Senate health bill a ‘death sentence’ for rural hospitals

The Senate’s Better Care Reconciliation Act could cost rural hospitals $1.3 billion in lost revenue.

The Senate’s healthcare bill, if passed, could spell doom for some cash-strapped rural hospitals, many of which are already vulnerable to closure, experts say.

Much of the concern is centered on cuts to Medicaid in the bill—a proposal that is also worrying to large hospitals and health systems—which could leave millions more uninsured and significantly increase uncompensated care costs.

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"These hospitals are hanging on by their fingernails," Maggie Elehwany, vice president of government affairs for the National Rural Health Association, told CNN. "If you leave this legislation as is, it's a death sentence for individuals in rural America."

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The cuts wouldn’t only hurt patients, according to a new report. Some of the bill’s proposals could also lead to thousands of rural healthcare workers losing their jobs. The Chartis Center for Rural Health, a part of strategic planning firm The Chartis Group, estimated that the BCRA, if passed as is, could cause 34,000 rural healthcare jobs to be eliminated.

Under the Senate’s bill, the cuts could cost rural hospitals $1.3 billion in lost revenue. Much of this would be felt in reduced Medicaid payments; expansion states, this would be about $442,000 lost each year per facility, while it would equal about $224,000 in lost revenue. It would likely push nearly 150 more rural facilities into the red, according to the analysis.

One such vulnerable facility is Lincoln Community Hospital, the small, regional hospital in Hugo, Colorado. The 50-bed hospital serves the the town of about 825, according to an article from National Public Radio, with many of its patients on either Medicare or Medicaid.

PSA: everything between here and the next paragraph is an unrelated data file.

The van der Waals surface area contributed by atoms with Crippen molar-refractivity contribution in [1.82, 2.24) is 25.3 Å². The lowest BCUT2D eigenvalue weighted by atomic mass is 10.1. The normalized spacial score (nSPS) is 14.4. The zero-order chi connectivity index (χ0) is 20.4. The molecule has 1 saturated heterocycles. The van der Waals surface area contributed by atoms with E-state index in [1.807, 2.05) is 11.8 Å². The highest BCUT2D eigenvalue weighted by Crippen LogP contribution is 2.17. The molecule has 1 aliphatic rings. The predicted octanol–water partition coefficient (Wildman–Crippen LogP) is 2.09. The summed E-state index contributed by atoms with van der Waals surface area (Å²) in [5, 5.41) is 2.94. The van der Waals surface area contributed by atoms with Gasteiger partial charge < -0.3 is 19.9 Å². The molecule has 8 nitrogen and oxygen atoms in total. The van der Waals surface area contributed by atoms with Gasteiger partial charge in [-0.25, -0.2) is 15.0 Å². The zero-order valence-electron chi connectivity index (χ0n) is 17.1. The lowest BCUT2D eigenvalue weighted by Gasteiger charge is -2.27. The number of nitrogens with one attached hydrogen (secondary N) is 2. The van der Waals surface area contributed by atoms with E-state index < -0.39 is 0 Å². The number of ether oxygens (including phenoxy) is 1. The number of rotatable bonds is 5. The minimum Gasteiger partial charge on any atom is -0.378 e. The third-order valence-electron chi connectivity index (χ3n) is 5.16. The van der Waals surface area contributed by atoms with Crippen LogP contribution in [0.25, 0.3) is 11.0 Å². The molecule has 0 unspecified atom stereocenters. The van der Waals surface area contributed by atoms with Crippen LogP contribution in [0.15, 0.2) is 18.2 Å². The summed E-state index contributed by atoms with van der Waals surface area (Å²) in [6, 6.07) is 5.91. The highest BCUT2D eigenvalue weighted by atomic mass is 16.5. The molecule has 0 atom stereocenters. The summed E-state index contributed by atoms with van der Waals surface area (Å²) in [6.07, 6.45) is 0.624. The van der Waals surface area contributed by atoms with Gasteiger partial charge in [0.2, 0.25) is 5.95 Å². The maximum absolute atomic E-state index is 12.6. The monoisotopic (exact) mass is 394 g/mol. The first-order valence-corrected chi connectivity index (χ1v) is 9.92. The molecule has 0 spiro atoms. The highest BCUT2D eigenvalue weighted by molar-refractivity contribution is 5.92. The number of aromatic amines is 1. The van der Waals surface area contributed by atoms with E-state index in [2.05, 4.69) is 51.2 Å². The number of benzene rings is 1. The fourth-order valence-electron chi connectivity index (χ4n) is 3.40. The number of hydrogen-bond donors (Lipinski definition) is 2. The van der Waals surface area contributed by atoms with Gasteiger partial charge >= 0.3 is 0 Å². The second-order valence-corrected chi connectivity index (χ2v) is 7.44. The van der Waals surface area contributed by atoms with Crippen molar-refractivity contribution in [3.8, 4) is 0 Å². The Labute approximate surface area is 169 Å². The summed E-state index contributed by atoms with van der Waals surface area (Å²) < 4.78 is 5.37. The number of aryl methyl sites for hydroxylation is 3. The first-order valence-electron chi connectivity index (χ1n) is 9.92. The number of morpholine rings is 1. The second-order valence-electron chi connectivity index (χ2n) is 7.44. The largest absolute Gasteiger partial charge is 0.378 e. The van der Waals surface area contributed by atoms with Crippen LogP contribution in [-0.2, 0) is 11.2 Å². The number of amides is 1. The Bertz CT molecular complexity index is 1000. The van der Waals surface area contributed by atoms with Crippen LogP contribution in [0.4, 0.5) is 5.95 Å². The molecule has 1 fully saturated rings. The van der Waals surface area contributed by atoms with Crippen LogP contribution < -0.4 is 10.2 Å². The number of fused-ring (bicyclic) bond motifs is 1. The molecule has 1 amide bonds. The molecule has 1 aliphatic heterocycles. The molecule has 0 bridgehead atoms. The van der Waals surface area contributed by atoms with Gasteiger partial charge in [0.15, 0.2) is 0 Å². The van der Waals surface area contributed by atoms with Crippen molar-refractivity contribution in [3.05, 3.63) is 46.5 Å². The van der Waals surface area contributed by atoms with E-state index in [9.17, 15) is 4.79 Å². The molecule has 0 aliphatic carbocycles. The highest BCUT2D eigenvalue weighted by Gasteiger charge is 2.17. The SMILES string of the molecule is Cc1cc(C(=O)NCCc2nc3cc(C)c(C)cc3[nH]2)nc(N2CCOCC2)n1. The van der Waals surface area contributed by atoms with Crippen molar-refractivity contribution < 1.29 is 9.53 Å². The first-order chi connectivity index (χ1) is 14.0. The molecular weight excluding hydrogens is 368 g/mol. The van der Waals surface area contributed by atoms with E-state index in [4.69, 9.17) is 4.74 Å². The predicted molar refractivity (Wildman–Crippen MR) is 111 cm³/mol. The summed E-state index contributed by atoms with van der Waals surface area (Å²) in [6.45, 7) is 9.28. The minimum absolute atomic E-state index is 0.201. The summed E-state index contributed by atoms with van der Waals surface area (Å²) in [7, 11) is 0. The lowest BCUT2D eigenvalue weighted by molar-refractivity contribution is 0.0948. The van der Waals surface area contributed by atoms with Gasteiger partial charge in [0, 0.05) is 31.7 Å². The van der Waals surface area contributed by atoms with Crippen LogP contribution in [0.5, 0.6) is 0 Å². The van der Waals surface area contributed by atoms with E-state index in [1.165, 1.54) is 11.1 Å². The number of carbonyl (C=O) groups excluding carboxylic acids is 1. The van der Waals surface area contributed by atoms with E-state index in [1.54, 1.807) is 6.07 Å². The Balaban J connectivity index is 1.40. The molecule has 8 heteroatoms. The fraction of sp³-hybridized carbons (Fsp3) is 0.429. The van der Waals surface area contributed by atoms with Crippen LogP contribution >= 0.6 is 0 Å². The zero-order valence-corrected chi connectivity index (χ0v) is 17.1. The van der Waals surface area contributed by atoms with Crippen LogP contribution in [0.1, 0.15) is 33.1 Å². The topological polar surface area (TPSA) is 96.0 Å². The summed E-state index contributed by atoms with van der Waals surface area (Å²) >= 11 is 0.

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The funding cuts proposed in the Better Care Reconciliation Act have given leaders at Lincoln pause, and if the hospital were to close it would leave local residents in a “medical desert,” as it’s more than 100 miles to the next nearest hospital.

The facility was nearly shut down several decades ago, and former board member Ted Lyons said that, though the Affordable Care Act is far from perfect, he hopes that members of Congress work to protect rural hospitals if they intend to move forward with a repeal.

“You don’t drown the duck to get the feather out of him,” Lyons told NPR.

Rural healthcare leaders in Pennsylvania expressed similar concerns. Washington Health System operates two hospitals, one with 260 beds and one with 49 beds, in the western part of the state. CEO Gary Weinstein told WESA that if its smaller Waynesburg hospital closed, patients would have to travel at least 30 minutes for care.

The Waynesburg facility is located in Greene County, which is ranked 60th out of 67 Pennsylvania counties in per capita income, so many of its patients are Medicaid recipients. If a patient without insurance comes into the hospital, it recoups just 5% of its costs, Weinstein said.

“We don’t make money when somebody is insured by Medicaid, but at least we get something,” Weinstein said. “But when somebody has no insurance at all, a lot of times they just aren’t able to pay any part of the bill.”

Weinstein said he has spoken to Sen. Pat Toomey, R-Pennsylvania, one of the 13 senators involved in crafting the Senate’s bill, about that possibility, asking him to make additional changes to the legislation.

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